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How to Cut Down on Avoidable Corrections Lockdowns

Whether corrections officers are dealing with a violent inmate, trying to quell a riot, or compensating for a guard shortage, lockdowns are sometimes necessary to get dangerous situations under control. However, despite their purpose, extended lockdowns can create unsafe environments for officers and inmates alike.

Even before the COVID-19 pandemic, facilities faced understaffing and the consequences of overworked officers. The virus has only exacerbated such problems in recent years.

As such, there’s an ongoing snowball effect inside correctional facilities:


  1. Understaffed facilities are dealing with frequent lockdowns, whether because of inmate actions, positive COVID tests, general staffing shortages, or avoidable mistakes.
  2. Frequent lockdowns are creating an unsafe situation for exhausted and overworked officers, pushing them to seek employment elsewhere.
  3. When officers leave an already understaffed facility, the frequent lockdowns continue as units struggle to fill vacancies for one of the most dangerous jobs in America.

While most lockdowns are unpredictable and to some extent unavoidable, there still are avoidable lockdowns that stem from simple staff errors, process breakdowns, and other mistakes that can’t be directly attributed to inmate actions.

When faced with short staffing and the prospect of increasingly dangerous situations, it’s critical to minimize the mistakes that can lead to avoidable lockdowns. After all, you can’t fill your staff with experienced officers overnight, you can’t control how many or what type of offenders end up inside your walls, and COVID-induced lockdowns could be a possibility for years.

So, let’s take a look at what avoidable lockdowns are, how they can create a domino effect inside your facility, and how you can get them under control.

What are avoidable lockdowns?

If correctional facility lockdowns are inevitable, how can some of them be avoidable? Such lockdowns often happen because somebody made a mistake: A key was lost, a gate was left open, or a radio was missing. These things boil down to process breakdowns, some of which are more common during staffing shortages, but are still controllable.


With proper audit trails and enforcement, you could avoid such a lockdown entirely.

Consider how you manage your keys, weapons, restraints, and other operation-critical assets. These are things you definitely wouldn’t want to fall into inmates’ hands. Yet such items do tend to go missing at facilities that don’t maintain accurate access logs or ensure assets are returned in a timely fashion. When somebody does finally realize a key is missing, you’ll deal with a lengthy lockdown while your short-handed staff searches for it. With proper audit trails and enforcement, you could avoid such a lockdown entirely.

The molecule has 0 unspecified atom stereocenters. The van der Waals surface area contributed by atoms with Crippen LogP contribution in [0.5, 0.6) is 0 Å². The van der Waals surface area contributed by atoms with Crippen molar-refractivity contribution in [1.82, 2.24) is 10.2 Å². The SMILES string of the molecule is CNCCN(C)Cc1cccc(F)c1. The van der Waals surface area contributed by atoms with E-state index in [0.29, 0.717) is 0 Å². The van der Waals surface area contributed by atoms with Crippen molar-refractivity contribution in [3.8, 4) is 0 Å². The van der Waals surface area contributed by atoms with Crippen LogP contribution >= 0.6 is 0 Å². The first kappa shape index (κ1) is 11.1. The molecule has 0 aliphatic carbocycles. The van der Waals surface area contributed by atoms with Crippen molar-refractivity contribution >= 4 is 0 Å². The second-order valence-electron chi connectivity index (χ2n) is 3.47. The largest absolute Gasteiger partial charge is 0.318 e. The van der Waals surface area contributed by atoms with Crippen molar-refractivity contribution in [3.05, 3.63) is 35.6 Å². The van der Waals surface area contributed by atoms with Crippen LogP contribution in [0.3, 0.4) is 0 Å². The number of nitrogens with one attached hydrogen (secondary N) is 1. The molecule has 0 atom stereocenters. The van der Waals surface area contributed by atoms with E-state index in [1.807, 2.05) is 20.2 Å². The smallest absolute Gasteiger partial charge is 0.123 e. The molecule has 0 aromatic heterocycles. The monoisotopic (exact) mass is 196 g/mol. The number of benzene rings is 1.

What are the consequences?

Consider the lost-key scenario in the previous section. Imagine that the lockdown happens a matter of days after another lockdown caused by a positive COVID test and a general officer shortage. That’s probably not too hard to imagine since it’s likely happened to your facility in recent years.

Your inmates have been unable to attend classes, therapy sessions, or visitations for weeks, and now they’re restricted to their cells yet again. Who knows how long this lockdown could last while your short-handed staff searches for the key? Inmates will be restless and prone to lashing out at officers and other inmates, creating a dangerous situation as the lockdowns continue.

This avoidable lockdown contributes to the snowball effect that’s pushing correctional staffing issues to the brink.

How can you avoid them?

Prioritize keeping control of keys and assets by training staff to complete access logs accurately every time and to return items to secure storage when they’re no longer needed.

You might approach this problem with paper logs or by assigning key management duties to a specific officer (if you haven’t already), but even those steps have pitfalls. Paper logs waste time and often leave supervisors with an incomplete or inaccurate access history. Meanwhile, a key control officer isn’t always available and frequently has other job duties, creating a situation where relaxed key access practices slip in.

Consider using an electronic key and asset management system that automatically tracks every time an item is taken from the system. Doing so will help ensure items are accounted for and promptly returned when they’re not needed. Such a system can make performing shift audits a breeze, allowing officers to quickly get to their posts and perform their duties.

While many lockdown scenarios are inevitable, it’s important to take steps to prevent avoidable mistakes like lost keys or radios. If you don’t, they could snowball and stir trouble with inmates, push guards out the door, and create an unsafe facility.

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